Your college experience will be some of the best four years of your life. But on move-in day, the sea of unfamiliar faces can feel really intimidating.
Don’t know any students at your school-to-be? No worries—we’ve got you covered. Here are a few easy ways to get to know some friends before your freshman orientation.
Join the admitted students Facebook group
Join your Class of 2020 Facebook group! Often, these Facebook groups will not only be open to accepted students from your incoming class, but will also include a few upperclassmen who are there to help answer your questions. They will usually post something to introduce themselves, saying their major and what extracurriculars they are involved in.
Don’t be afraid to message these students! These students want to help you—they wouldn’t have posted if they didn’t. If you’re interested in what they’re studying or have questions about an extracurricular group they’re involved in, you can definitely ask for their advice or even just to hear more about their experiences.
In addition to connecting with upperclassmen, these groups allow you to virtually meet members of your own class. Iris Goldsztajn, an international student who is a sophomore at UCLA, joined her class’s Facebook group to get in touch with her school from far away. “At first I didn’t really expect anything from it and just used it to ask questions, but soon enough, people started friending me and talking to me,” she says. “I had some awesome conversations and some of these people have become really close and valuable friends!”
That said, be careful about how much you’re posting on the group page. Remember that the school’s staff will likely also be able to see every post that goes up; there are some clear no-no’s, so don’t post anything you wouldn’t want a school administrator to see.
Attend a regional meet-up
One great way to meet people from your class is by attending a meet-up in your area. Sometimes universities or their official alumni organizations will put together official meet-ups around the nation for new students.
Katie Barr, a sophomore at Barnard College in New York City, attended an alumni-hosted meet-up close to her home in New Jersey the summer going into her freshman year. “It was really nice to feel like I knew people going into college,” she says. “It made going away feel a lot less stressful.”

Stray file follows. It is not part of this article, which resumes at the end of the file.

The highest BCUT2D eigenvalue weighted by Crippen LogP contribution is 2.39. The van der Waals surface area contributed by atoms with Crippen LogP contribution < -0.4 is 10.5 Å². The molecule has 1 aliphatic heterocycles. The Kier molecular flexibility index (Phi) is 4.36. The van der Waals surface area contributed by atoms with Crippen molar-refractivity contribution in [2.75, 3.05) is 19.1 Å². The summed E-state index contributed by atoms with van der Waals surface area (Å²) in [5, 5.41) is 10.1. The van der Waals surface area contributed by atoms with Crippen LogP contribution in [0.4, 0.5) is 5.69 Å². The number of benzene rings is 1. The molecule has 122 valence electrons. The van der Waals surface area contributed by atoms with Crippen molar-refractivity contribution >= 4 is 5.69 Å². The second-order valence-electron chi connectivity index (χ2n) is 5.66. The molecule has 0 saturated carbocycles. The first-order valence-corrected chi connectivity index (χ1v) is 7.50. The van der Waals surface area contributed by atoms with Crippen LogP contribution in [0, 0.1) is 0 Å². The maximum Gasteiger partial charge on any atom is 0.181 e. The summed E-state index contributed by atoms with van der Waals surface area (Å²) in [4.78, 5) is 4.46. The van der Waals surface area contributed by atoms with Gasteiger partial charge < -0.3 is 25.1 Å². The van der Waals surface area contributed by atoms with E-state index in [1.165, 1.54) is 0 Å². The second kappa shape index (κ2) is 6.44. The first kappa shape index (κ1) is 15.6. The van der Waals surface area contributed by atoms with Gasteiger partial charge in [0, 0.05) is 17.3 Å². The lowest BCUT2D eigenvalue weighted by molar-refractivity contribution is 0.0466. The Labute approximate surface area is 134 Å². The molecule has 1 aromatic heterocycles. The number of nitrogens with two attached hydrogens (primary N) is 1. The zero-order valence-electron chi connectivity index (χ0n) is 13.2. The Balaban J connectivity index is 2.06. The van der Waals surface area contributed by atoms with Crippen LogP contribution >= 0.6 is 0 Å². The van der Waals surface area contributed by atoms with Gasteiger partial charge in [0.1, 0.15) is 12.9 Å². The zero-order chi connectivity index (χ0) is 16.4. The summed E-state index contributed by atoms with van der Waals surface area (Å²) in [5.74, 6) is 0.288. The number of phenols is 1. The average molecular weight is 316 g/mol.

If there is no official meet-up taking place in your region, plan one yourself! Posting on the Facebook group is an easy way to set a date and place and to reach out to other incoming students who live in your area.
Take it from Sarah Wainschel, a sophomore at Gonzaga University who is originally from Southern California. She and other incoming students from her area planned a big beach bonfire before heading off to school. “It wasn’t anything official put on by the university, but it was still a great way to meet people,” she says. “I’m actually still friends with a few people that I met at that meet-up!”
Whether or not you end up sustaining the relationships you make with your classmates before school, attending a meet-up is a great way to relieve anxiety about going off to college. Plus, it’s fun, and chances are you all have something in common if you chose the same university!
Reach out to your high school alumni
What if you come from an especially small town or can’t organize a meet up in your region? One option is to reach out to alumni of your high school who attended or now attend your university.
If they are current students, meeting them for coffee on campus or staying for an overnight visit is a great way to be introduced to some of their friends and to start the year with at least a few familiar faces.
Even if a particular alumnus or alumna has graduated from your future school, he or she may have friends who are still in school. Although it can seem like a faulty connection—a friend of a friend of an old high school acquaintance—even a seemingly distant relationship can feel like an anchor in a sea of unfamiliar faces. One of the hardest things about college is stepping into an entirely unfamiliar environment, so any connection is a valuable one!
There are a couple of things to keep in mind when meeting with a stranger. First, make sure you meet up in a public place and someone knows where you are. Second, don’t worry too much about making a good impression. If you’re so caught up in what the other person is thinking about you, chances are you won’t really be listening to what he or she has to say. So relax, be yourself and enjoy the opportunity to hear from a student firsthand!
Third, be polite. While it’s great to ask current students or alumni general questions about student life and academics, avoid asking questions that could make them uncomfortable. For example, asking for their personal opinions on specific sororities is probably not the best idea. And asking them about their grades is definitely a no-no.
You might feel hesitant to reach out to someone you don’t know personally. But attending a university tends to bond people together, and even distant friend-of-a-friend connections can help link you to students who, after all, are now also your classmates!
Most students will be more than happy to usher you into your school community, whether that be taking you around campus or just answering a simple question about housing selection or meal plans.
So don’t be afraid to reach out to friends of hometown friends or your sister’s best friend’s cousin. Meet them for coffee or lunch before classes start, or if you live close to your university, you can meet them over the summer. It might sound intimidating, but trust us: meeting people from your university before you start school can really help ease the transition into college life.